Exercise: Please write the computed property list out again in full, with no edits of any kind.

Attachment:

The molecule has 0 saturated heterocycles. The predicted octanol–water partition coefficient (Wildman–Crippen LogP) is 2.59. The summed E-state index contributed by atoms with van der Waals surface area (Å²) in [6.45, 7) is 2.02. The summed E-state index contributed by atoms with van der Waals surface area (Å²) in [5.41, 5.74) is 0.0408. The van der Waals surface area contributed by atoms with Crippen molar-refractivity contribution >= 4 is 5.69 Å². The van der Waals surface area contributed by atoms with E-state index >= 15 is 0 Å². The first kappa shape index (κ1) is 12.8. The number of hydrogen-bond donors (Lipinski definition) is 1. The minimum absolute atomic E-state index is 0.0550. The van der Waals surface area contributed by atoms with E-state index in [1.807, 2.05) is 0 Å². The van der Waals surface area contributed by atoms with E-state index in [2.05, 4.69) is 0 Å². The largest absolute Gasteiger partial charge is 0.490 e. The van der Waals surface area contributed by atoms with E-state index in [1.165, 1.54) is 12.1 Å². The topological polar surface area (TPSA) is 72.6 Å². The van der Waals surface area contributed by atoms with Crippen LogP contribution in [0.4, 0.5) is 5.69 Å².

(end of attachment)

The molecule has 0 saturated heterocycles. The predicted octanol–water partition coefficient (Wildman–Crippen LogP) is 2.59. The summed E-state index contributed by atoms with van der Waals surface area (Å²) in [6.45, 7) is 2.02. The summed E-state index contributed by atoms with van der Waals surface area (Å²) in [5.41, 5.74) is 0.0408. The van der Waals surface area contributed by atoms with Crippen molar-refractivity contribution >= 4 is 5.69 Å². The van der Waals surface area contributed by atoms with E-state index >= 15 is 0 Å². The first kappa shape index (κ1) is 12.8. The number of hydrogen-bond donors (Lipinski definition) is 1. The minimum absolute atomic E-state index is 0.0550. The van der Waals surface area contributed by atoms with E-state index in [1.807, 2.05) is 0 Å². The van der Waals surface area contributed by atoms with E-state index in [2.05, 4.69) is 0 Å². The largest absolute Gasteiger partial charge is 0.490 e. The van der Waals surface area contributed by atoms with E-state index in [1.165, 1.54) is 12.1 Å². The topological polar surface area (TPSA) is 72.6 Å². The van der Waals surface area contributed by atoms with Crippen LogP contribution in [0.4, 0.5) is 5.69 Å².